Renee said that in this business, it is her hope to meet both the family's needs as well as the vision of a given school district.
"I'm not going to sell them (students) anything they don't feel good about themselves in," she said, adding she often tells clients her store "doesn't do dorky."
In a stage of life when setting oneself apart is thought to be especially important, some young people required to wear uniforms are looking to their shoes to distinguish themselves.
Jalen just has to have some Jordans or Chuck Taylors.
In Alexis's case, her interest is similar, albeit a little more dainty:
"I really want a pair of Toms ... the black-sequined, sparkly ones."
Get the most for your school-uniform money
Here are a few tips to get the most out of your school uniform (and your money).
K. Renee's Uniform Closet owner Karen Renee said that when TPS first introduced its uniform policy, some parents were concerned about spending more money on their children's clothes than they had already.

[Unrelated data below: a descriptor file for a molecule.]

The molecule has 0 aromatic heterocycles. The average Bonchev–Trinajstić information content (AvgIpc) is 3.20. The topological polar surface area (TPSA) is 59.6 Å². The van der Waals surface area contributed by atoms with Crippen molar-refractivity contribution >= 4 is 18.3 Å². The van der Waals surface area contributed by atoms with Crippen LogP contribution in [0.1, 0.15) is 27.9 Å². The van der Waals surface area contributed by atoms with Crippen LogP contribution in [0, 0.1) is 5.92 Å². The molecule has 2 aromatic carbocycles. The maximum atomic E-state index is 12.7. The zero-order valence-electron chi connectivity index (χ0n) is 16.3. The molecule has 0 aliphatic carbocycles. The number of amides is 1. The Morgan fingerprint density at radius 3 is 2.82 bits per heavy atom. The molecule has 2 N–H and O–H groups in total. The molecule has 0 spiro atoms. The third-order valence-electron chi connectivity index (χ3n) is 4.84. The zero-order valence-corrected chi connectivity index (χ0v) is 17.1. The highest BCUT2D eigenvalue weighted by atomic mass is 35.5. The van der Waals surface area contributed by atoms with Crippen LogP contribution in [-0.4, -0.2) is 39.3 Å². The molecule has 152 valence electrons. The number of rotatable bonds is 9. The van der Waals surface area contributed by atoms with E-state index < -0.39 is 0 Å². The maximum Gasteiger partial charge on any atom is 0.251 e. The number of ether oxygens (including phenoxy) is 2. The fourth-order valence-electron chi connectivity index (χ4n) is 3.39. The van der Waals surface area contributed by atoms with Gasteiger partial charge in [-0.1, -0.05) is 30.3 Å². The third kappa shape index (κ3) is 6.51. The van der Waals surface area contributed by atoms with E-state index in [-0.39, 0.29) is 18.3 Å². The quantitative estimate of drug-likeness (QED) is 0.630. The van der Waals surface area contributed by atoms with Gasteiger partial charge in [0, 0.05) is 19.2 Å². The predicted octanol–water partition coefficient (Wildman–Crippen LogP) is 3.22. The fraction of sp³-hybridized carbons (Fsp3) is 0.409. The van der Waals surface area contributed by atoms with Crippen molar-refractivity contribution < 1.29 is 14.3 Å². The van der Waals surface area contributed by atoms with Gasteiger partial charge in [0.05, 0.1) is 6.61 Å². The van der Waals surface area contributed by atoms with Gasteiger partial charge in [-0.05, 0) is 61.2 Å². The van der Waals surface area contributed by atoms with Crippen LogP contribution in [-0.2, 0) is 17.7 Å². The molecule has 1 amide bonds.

But "you can get by with a lot less than you think if you keep up with the laundry," Renee said. She also recommends thinking of the outfits like mix-and-match pieces. With a few pairs of pants or skirts and shirts and some alternating, your student can be outfitted all week and their clothes won't be worn out from excessive runs through the washing machine.
"If Billy didn't wear his spaghetti on his shirt, he may not need to launder it."
Here are some staple uniform items that don't necessarily need a wash after one wear:
According to the National Center for Education Statistics, about 19 percent of U.S. public school principals reported their students had to wear uniforms during the 2009-10 school year. That was an increase from 12 percent in 1999-2000.
Bravetta Hassell 918-581-8316
Tim Schooley picks out school uniforms at K. Renee's Uniform Closet. STEPHEN PINGRY / Tulsa World
Earlier this year, the Tulsa school board voted to require uniforms at the high school level. STEPHEN PINGRY / Tulsa World
Plaid skirts for school uniforms line the wall at K. Renee's Uniform Closet. STEPHEN PINGRY / Tulsa World